Women and children were among the worst affected by the Covid pandemic – and many youngsters saw their childhood “blighted”, an inquiry has heard.
On day two of the Scottish Covid-19 Inquiry on Wednesday, organisations including Long Covid Kids Scotland and Scottish Women’s Rights Organisations – an umbrella term for a number of bodies – gave opening statements to chairman Lord Brailsford.
Andrew Webster KC, representing Long Covid Kids Scotland, told the panel of the hardships faced by children with long Covid.
He said: “The children of Scotland should be able to thrive and look forward to a positive future.
“Long Covid, the long-term illness caused by Covid-19, has blighted that prospect for too many.
“For too many, long Covid presents a seemingly insurmountable obstacle to an engaged, fulfilling and productive life.
“The inquiry is embarked upon its listening project, let’s be heard.
“In an adult world, the voice of children is too often ignored, disregarded or belittled.”
He then asked the room whether the voice of children was heard, or if they “were simply told how it was going to be”.
He added: “For reasons I find unfathomable, we have been precluded by the inquiry from allowing the voice of a child to be heard in these opening statements.”
Mr Webster then read a statement from an anonymous child suffering from long Covid symptoms.
Quoting the child, he said: “Coronavirus doesn’t only affect children like you, many of our parents got it too, so we had to stay at home and try to look after each other, but many of us got worse and needed extra help from doctors.
“Our parents were often scared. It seems like a long time ago that we felt well, and could do some of the fun things we like to do.
“We’re still at home and we’re still unwell. Many of us are still in bed a lot of the time. It can be boring, annoying, frustrating and tiring and we miss our friends. We miss feeling well.”
He concluded by asking if the long-term effects of long Covid in children are considered by the Scottish Government.
Deirdre Domingo, of Scottish Women’s Rights Organisations, told the inquiry that the idea that the pandemic affected everyone equally should be “firmly dispelled”.
She said women, particularly from black and minority ethnicities, were far more affected when compared to the wider population.
Ms Domingo said a key area of concern was the rise in domestic violence and sexual abuse.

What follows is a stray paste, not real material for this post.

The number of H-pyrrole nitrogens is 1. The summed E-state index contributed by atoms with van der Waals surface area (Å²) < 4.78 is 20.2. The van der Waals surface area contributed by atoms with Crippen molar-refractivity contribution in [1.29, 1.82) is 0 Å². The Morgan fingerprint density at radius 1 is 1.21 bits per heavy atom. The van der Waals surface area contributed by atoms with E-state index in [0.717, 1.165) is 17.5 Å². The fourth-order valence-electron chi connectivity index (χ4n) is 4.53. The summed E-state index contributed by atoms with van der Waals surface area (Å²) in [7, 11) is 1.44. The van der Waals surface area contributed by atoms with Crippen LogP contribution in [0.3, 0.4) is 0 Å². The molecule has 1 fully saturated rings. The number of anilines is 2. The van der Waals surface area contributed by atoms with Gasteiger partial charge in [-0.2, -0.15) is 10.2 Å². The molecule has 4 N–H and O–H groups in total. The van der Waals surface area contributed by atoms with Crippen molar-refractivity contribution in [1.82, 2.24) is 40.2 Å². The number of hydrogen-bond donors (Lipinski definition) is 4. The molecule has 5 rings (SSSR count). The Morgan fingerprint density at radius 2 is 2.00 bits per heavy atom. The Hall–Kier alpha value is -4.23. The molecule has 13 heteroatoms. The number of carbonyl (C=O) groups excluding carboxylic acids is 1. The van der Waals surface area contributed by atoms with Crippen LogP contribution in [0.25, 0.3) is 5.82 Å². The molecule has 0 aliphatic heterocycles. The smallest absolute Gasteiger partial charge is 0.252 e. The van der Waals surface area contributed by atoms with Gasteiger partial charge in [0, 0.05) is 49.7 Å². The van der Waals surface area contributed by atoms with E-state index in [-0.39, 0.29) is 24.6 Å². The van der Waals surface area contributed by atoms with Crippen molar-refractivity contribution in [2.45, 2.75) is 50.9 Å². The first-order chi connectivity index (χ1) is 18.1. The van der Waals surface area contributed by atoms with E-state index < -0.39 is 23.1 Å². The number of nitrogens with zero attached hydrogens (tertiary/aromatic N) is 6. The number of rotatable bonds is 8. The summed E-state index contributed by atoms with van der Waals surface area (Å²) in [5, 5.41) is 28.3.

She said stay at home measures may have “overlooked that for many people, home was not the safest place to be”.
She added: “One of the consequences of the imposition of lockdown and isolation rules was a rise in domestic abuse and violence.
“As explained by Scottish Women’s Aid in their written submissions to the Equalities and Human Rights Committee of Scottish Parliament, anxiety about coronavirus, frustrations related to quarantine, economic uncertainty due to a loss of jobs, harmful consumption of alcohol or other stresses, do not cause domestic abuse.
“Domestic abuse is a pattern of behaviour that instils fear and is used by abusers to maintain control.
“Measures taken to address the pandemic including lockdowns, early release of prisoners, closure of schools, working from home, reduction in the work of courts, and closure of some services and transition of others to remote provision provide additional tools for abusers to exercise that control and they remove the opportunities for women to seek help.”
Claire Mitchell KC, representing Scottish Covid Bereaved, told the inquiry that the hearing presents an opportunity for “real change and accountability”.
As the inquiry entered into the afternoon, the panel heard statements from Eilish Lindsay of Scottish Hazards and James Keegan KC, representing the Scottish Trade Union Congress (STUC).
Mr Keegan told of the “very significant” impact Covid had on the wellbeing and finances of workers.
He cited “the malign impact of austerity and Scotland’s ability to effectively implement planning and readiness for a pandemic during the decade that preceded the Covid”.
He added: “Evidence will demonstrate the underfunding in health and social care caused by austerity had a significant adverse effect on planning and readiness for the Covid emergency.
“Preparation requires not only planning, but also the capacity of public services in health and social care.
“Public services are greatly diminished and weakened by years of budget cuts that impacted on the ability of our national and local governments to respond quickly and effectively to the sudden and devastating shock of a national emergency.”
Ms Lindsay, representing Scottish Hazards, spoke of businesses who would “bend the rules” during the pandemic.
She said Scottish Hazards does not believe that all employers in the health and social care sector “were taking the law and statutory guidance seriously”.
The inquiry continues.